Amazina Yacu… a.k.a. Nomenclature?!

Vividly remember this like it was yesterday, seated or rather resting on a bed in an apartment complex on the 3rd floor overlooking a clean street that led to UBahn 4 station in Vienna. It was approaching the end of our Study Abroad tour in Europe (Fall, 2013) as I got a time off to relax and reminisce thinking through what had been a delightful experience. I was t.h.a.n.k.f.u.l in every sense of the word! Something suddenly struck out tho, most of my travel experiences especially on border or airport check-in points, authorities had been quite unpalatable the least to say. I believe some of the Africans or perhaps Blacks have had similar or worse scenarios at border or airport check-in points in western countries than I’m about to elaborate henceforth.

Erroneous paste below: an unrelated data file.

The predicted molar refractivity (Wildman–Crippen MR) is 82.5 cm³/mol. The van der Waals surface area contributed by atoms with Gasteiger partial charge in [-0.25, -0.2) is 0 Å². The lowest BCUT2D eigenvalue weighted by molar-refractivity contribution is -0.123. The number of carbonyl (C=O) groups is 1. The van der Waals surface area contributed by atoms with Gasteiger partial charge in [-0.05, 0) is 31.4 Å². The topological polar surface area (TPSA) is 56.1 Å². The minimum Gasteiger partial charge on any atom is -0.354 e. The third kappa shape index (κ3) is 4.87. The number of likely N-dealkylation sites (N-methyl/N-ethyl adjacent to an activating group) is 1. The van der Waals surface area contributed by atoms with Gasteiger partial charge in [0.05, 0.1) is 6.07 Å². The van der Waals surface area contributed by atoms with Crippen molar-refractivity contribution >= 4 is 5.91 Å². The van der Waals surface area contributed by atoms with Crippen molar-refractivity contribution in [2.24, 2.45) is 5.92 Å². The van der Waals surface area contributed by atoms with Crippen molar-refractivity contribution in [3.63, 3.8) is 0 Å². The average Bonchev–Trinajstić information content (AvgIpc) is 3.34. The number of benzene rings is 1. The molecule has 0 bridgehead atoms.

Travelling in our group of 19 college students, and I being the only black and African student in the group always meant that at Airport check-ins, my passport and VISA had to be tripled checked with sensors while being evaluated by at least two security officials. In my opinion, this was all done just to make sure I was no illegal immigrant entering European territory or (on the bright side) perhaps most of these security officials had never heard about Rwanda and conceivably took this as an opportunity to ‘amazingly’ glance through this Rwanda-n passport with extra vigour and care. The first time this happened, we were all standing in a line of 19 at Heathrow Airport in London, I being the 6th in line, it so happened that all the American students who were ahead of me took approximately a minute or less each for checking their passports, kandi when it was my turn, it took between 4 – 7 mins perusing through my passport. Again, the rest of the American students behind me only took approximately a minute or less. Basically, my passport was some kinda bottleneck that somewhat slowed down (or actually increased) our total check-in time. This being the first time it happened, it never struck me at all, for all I thought this could have been anyone.